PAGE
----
—Linda Biondi

Inside this new jam-packed resource book focused primarily on writing, Serravallo has organized over 300 useful writing strategies and lessons, and has helpfully coordinated them by grade, genre and “point in the writing process” so that an activity can easily be applied right away.

—Kevin Hodgson

I can assure you, this book will be finding its way into your classroom and making your workshop hum with a whole new tune

—Betsy Hubbard

The Writing Strategies Book is true to its subtitle, Your Everything Guide to Developing Skilled Writers. It belongs on your desk right next to your plan book to provide a helping hand as you work to help children become skillful and willing writers. 

—Russ Walsh



I have to admit, I was going “Post It Crazy” and on copy machine overload as I looked through the book. Every time I found a strategy that I thought I might be able to use next year, “Post It-ed” it or copied the page and shared it with colleagues.

—Linda Biondi

Jen has brilliantly organized each page for a busy teacher. Not only does she include a description of the strategy, she gives lesson language, prompts, teaching tips and an image to illustrate each. In the margins she has listed the reading level that the strategy is appropriate for, the genre/text type, the skill involved and then a “hat tip” to reference the author and book that inspired the strategy. I felt like I was crawling around in Jen’s head while I read the book absorbing all her knowledge, expertise and learning from many years of hard work.

—Betsy Hubbard

Have you ever thought, “Boy, I wish someone would write a book that brought together all the great reading instruction strategies I have encountered over the years?” Good News! The book is here, written by former teacher, and current literacy consultant, Jennifer Serravallo.

—Russ Walsh

I am entering my fifteenth year of teaching (while never aging a year–it’s miraculous, really) and I am a confident teacher of reading. Within the first 15 pages, I had already used 15 post-its to mark pages, jot thinking, and reflect. New teacher, seasoned teacher, teacher of reading, teacher of humans, this book is important and valuable for every single one of us. 

—Kristi Mraz, Chartchums

This book will be a “go-to resource” for teachers as they analyze data and plan instruction. As coaches, we know we will want a copy on hand to reference during our data meetings and planning meetings.

—Clare Landrigan, Teachers for Teachers

The Reading Strategies Book will help support focused, differentiated instruction on the individual, small group, or whole-class level in a variety of literacy frameworks including the Daily 5, guided reading, and literacy centers. It’s a must for a teacher’s bookshelf…or desk as you will likely refer to it so often.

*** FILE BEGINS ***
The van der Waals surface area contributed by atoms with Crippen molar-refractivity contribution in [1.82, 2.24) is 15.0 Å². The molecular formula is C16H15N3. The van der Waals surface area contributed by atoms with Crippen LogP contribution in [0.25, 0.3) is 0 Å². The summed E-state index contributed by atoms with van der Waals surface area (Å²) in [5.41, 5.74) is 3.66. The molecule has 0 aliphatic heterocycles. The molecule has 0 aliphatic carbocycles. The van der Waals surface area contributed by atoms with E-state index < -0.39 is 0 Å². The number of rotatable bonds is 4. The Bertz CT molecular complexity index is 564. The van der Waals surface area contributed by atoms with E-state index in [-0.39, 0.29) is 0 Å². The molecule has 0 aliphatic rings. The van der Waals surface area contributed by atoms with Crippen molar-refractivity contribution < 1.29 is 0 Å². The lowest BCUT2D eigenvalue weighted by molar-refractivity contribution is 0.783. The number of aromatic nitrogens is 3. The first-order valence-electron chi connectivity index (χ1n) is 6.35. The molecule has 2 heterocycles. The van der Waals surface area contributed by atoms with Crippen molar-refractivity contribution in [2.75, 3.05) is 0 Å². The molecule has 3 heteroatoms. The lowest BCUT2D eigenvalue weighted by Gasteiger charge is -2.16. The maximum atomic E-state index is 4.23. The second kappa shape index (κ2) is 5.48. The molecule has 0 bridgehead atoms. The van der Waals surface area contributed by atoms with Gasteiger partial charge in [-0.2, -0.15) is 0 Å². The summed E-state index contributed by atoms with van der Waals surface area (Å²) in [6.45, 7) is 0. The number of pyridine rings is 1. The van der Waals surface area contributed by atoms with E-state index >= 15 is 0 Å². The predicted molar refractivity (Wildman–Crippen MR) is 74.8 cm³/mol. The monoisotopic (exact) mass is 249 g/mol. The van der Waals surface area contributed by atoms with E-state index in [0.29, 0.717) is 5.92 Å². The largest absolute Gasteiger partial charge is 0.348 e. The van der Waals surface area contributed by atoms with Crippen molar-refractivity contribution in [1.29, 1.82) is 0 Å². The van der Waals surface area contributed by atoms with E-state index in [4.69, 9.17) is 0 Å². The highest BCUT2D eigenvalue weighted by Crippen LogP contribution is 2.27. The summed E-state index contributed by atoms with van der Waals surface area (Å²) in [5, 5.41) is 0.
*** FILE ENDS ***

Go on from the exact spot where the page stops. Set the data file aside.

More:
—Erika Crowl,

This book helps me differentiate and helps me get right to the heart of what my students need.

—Erin Rimmler, 5th Grade Teacher

You talk about students needing reading tools—this to me is a teacher reading tool, and I just loved it.

—Melissa Fitzgibbon, 1st Grade Teacher

This takes the fear away from teachers, and it gives teachers the confidence to say I can do this.

—Alison Watkins, District Supervisor of Language Arts and Humanities

The Reading Strategies Book breaks down every strategy you want to teach step by step. So I think that the kids are grasping onto concepts faster because they have steps they can follow.

—Kelly Boyle, K–2 Literacy Coach



What I love most about this book is that Jen encourages us to expand our vision of what assessment is and what it can do for our teaching. Thoughtfully considering the authentic work children do every day produces real-time data we can use to plan and make wise decisions for individual, small-group, and whole-class instruction.

—Debbie Miller



Reading this book was a joy. It helped me relocate convictions I’ve long held but that are often obscured by policy and practice challenges. I’m reminded that we can, through good old-fashioned kidwatching and careful analysis of children’s behavior and work samples, understand what we need to know about guiding them wisely and helping them find their intellectual power. That is the real joy.

—Ellin Oliver Keene



For teachers who sometimes feel as if data-based instruction, differentiated groupings, and formative assessments somehow involve going over to The Dark Side, this book is a powerful antidote. It will help you know that you can hold tight to your deepest beliefs about children and literature, classrooms communities, and good teaching.

—Lucy Calkins, Author of Units of Study for Teaching Reading

In Teaching Reading in Small Groups, Jennifer Serravallo provides a multitude of explicit examples of language to use to deepen students’ engagement and understanding. Her experience as a skilled and reflective practitioner comes through in each of the carefully described teaching scenarios that coach the reader to become better classroom researchers. Her thinking nudges readers to recognize teaching opportunities where before they might only have seen obstacles. Her advice empowers teachers, ultimately making small group instruction feel doable and necessary. For teachers eager and ready to “outgrow their best ideas,” Teaching Reading in Small Groups deserves a place at the top of the professional reading stack. 

—Kim Yaris, Literacy Builders